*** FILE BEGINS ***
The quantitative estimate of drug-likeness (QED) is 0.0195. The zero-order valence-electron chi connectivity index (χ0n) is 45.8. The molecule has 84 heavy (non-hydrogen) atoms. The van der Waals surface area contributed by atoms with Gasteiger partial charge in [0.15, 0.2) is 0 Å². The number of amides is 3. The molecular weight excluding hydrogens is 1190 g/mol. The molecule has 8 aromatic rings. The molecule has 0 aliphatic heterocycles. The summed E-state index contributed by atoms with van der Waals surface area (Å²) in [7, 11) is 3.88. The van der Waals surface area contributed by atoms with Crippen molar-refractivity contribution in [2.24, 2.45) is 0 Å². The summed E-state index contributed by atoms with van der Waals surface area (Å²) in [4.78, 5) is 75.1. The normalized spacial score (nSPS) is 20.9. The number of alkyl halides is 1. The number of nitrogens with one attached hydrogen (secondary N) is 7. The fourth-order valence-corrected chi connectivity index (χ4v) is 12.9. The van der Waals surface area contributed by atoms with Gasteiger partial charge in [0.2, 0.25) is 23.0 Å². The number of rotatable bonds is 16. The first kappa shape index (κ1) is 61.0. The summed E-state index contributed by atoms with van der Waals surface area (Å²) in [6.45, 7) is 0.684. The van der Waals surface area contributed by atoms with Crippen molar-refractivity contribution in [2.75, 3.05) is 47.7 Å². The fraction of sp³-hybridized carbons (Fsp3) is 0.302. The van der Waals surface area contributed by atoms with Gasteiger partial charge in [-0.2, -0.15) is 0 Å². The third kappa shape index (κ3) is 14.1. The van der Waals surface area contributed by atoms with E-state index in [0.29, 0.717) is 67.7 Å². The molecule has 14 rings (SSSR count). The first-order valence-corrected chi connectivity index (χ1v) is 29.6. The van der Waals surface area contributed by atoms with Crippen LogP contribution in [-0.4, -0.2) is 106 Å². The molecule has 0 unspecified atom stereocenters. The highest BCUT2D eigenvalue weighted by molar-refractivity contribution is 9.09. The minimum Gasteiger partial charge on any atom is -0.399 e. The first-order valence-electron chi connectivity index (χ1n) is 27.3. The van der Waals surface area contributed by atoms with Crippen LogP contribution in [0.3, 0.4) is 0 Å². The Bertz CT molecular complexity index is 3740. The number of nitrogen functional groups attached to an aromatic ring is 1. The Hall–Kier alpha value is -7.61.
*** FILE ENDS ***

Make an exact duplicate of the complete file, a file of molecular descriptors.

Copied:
The quantitative estimate of drug-likeness (QED) is 0.0195. The zero-order valence-electron chi connectivity index (χ0n) is 45.8. The molecule has 84 heavy (non-hydrogen) atoms. The van der Waals surface area contributed by atoms with Gasteiger partial charge in [0.15, 0.2) is 0 Å². The number of amides is 3. The molecular weight excluding hydrogens is 1190 g/mol. The molecule has 8 aromatic rings. The molecule has 0 aliphatic heterocycles. The summed E-state index contributed by atoms with van der Waals surface area (Å²) in [7, 11) is 3.88. The van der Waals surface area contributed by atoms with Crippen molar-refractivity contribution in [2.24, 2.45) is 0 Å². The summed E-state index contributed by atoms with van der Waals surface area (Å²) in [4.78, 5) is 75.1. The normalized spacial score (nSPS) is 20.9. The number of alkyl halides is 1. The number of nitrogens with one attached hydrogen (secondary N) is 7. The fourth-order valence-corrected chi connectivity index (χ4v) is 12.9. The van der Waals surface area contributed by atoms with Gasteiger partial charge in [0.2, 0.25) is 23.0 Å². The number of rotatable bonds is 16. The first kappa shape index (κ1) is 61.0. The summed E-state index contributed by atoms with van der Waals surface area (Å²) in [6.45, 7) is 0.684. The van der Waals surface area contributed by atoms with Crippen molar-refractivity contribution in [2.75, 3.05) is 47.7 Å². The fraction of sp³-hybridized carbons (Fsp3) is 0.302. The van der Waals surface area contributed by atoms with Gasteiger partial charge in [-0.2, -0.15) is 0 Å². The third kappa shape index (κ3) is 14.1. The van der Waals surface area contributed by atoms with E-state index in [0.29, 0.717) is 67.7 Å². The molecule has 14 rings (SSSR count). The first-order valence-corrected chi connectivity index (χ1v) is 29.6. The van der Waals surface area contributed by atoms with Crippen LogP contribution in [-0.4, -0.2) is 106 Å². The molecule has 0 unspecified atom stereocenters. The highest BCUT2D eigenvalue weighted by molar-refractivity contribution is 9.09. The minimum Gasteiger partial charge on any atom is -0.399 e. The first-order valence-electron chi connectivity index (χ1n) is 27.3. The van der Waals surface area contributed by atoms with Crippen LogP contribution in [0.3, 0.4) is 0 Å². The Bertz CT molecular complexity index is 3740. The number of nitrogen functional groups attached to an aromatic ring is 1. The Hall–Kier alpha value is -7.61.